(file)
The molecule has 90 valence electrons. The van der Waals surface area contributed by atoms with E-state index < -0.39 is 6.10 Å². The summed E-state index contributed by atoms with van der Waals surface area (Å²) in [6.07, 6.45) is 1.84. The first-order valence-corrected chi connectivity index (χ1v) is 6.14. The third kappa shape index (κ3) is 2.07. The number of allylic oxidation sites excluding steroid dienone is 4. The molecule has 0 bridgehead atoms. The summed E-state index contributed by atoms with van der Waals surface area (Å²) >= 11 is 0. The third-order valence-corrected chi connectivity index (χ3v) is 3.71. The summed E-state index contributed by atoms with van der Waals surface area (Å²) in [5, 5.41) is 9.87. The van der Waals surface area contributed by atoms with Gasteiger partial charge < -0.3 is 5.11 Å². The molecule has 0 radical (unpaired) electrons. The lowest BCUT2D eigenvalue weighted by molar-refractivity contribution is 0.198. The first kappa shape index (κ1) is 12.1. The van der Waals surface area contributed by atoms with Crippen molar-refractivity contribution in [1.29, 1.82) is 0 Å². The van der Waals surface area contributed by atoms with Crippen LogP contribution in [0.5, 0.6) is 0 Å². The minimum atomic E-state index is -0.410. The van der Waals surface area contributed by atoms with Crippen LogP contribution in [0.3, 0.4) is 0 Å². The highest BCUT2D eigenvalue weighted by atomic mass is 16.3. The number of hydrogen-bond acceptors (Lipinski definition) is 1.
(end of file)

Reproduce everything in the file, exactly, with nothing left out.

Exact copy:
The molecule has 90 valence electrons. The van der Waals surface area contributed by atoms with E-state index < -0.39 is 6.10 Å². The summed E-state index contributed by atoms with van der Waals surface area (Å²) in [6.07, 6.45) is 1.84. The first-order valence-corrected chi connectivity index (χ1v) is 6.14. The third kappa shape index (κ3) is 2.07. The number of allylic oxidation sites excluding steroid dienone is 4. The molecule has 0 bridgehead atoms. The summed E-state index contributed by atoms with van der Waals surface area (Å²) >= 11 is 0. The third-order valence-corrected chi connectivity index (χ3v) is 3.71. The summed E-state index contributed by atoms with van der Waals surface area (Å²) in [5, 5.41) is 9.87. The van der Waals surface area contributed by atoms with Gasteiger partial charge < -0.3 is 5.11 Å². The molecule has 0 radical (unpaired) electrons. The lowest BCUT2D eigenvalue weighted by molar-refractivity contribution is 0.198. The first kappa shape index (κ1) is 12.1. The van der Waals surface area contributed by atoms with Crippen molar-refractivity contribution in [1.29, 1.82) is 0 Å². The van der Waals surface area contributed by atoms with Crippen LogP contribution in [0.5, 0.6) is 0 Å². The minimum atomic E-state index is -0.410. The van der Waals surface area contributed by atoms with Crippen LogP contribution in [0.3, 0.4) is 0 Å². The highest BCUT2D eigenvalue weighted by atomic mass is 16.3. The number of hydrogen-bond acceptors (Lipinski definition) is 1.